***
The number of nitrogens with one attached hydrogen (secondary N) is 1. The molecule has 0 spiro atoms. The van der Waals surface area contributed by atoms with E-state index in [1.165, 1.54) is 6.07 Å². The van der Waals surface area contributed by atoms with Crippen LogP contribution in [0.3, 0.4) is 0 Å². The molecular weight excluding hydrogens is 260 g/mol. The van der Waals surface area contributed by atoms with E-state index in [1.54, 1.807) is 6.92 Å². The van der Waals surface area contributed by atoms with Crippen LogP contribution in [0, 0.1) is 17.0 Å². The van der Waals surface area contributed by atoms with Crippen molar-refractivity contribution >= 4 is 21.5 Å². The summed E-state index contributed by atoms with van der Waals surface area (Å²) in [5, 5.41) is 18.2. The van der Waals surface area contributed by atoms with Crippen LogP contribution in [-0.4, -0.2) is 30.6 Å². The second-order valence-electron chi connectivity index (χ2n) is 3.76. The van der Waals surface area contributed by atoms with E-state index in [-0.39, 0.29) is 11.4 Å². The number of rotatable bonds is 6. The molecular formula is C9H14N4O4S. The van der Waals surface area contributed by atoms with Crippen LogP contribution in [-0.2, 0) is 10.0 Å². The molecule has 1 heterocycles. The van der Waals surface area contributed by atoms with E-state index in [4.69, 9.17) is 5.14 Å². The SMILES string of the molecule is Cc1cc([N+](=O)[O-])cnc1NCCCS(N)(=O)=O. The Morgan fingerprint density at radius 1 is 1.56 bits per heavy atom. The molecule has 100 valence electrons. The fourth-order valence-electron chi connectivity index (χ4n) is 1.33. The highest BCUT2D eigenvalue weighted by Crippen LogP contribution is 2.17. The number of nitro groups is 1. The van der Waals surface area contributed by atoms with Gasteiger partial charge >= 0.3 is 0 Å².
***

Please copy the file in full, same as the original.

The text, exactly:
The number of nitrogens with one attached hydrogen (secondary N) is 1. The molecule has 0 spiro atoms. The van der Waals surface area contributed by atoms with E-state index in [1.165, 1.54) is 6.07 Å². The van der Waals surface area contributed by atoms with Crippen LogP contribution in [0.3, 0.4) is 0 Å². The molecular weight excluding hydrogens is 260 g/mol. The van der Waals surface area contributed by atoms with E-state index in [1.54, 1.807) is 6.92 Å². The van der Waals surface area contributed by atoms with Crippen LogP contribution in [0, 0.1) is 17.0 Å². The van der Waals surface area contributed by atoms with Crippen molar-refractivity contribution >= 4 is 21.5 Å². The summed E-state index contributed by atoms with van der Waals surface area (Å²) in [5, 5.41) is 18.2. The van der Waals surface area contributed by atoms with Crippen LogP contribution in [-0.4, -0.2) is 30.6 Å². The second-order valence-electron chi connectivity index (χ2n) is 3.76. The van der Waals surface area contributed by atoms with E-state index in [-0.39, 0.29) is 11.4 Å². The number of rotatable bonds is 6. The molecular formula is C9H14N4O4S. The van der Waals surface area contributed by atoms with Crippen LogP contribution in [-0.2, 0) is 10.0 Å². The molecule has 1 heterocycles. The van der Waals surface area contributed by atoms with E-state index in [4.69, 9.17) is 5.14 Å². The SMILES string of the molecule is Cc1cc([N+](=O)[O-])cnc1NCCCS(N)(=O)=O. The Morgan fingerprint density at radius 1 is 1.56 bits per heavy atom. The molecule has 100 valence electrons. The fourth-order valence-electron chi connectivity index (χ4n) is 1.33. The highest BCUT2D eigenvalue weighted by Crippen LogP contribution is 2.17. The number of nitro groups is 1. The van der Waals surface area contributed by atoms with Gasteiger partial charge >= 0.3 is 0 Å².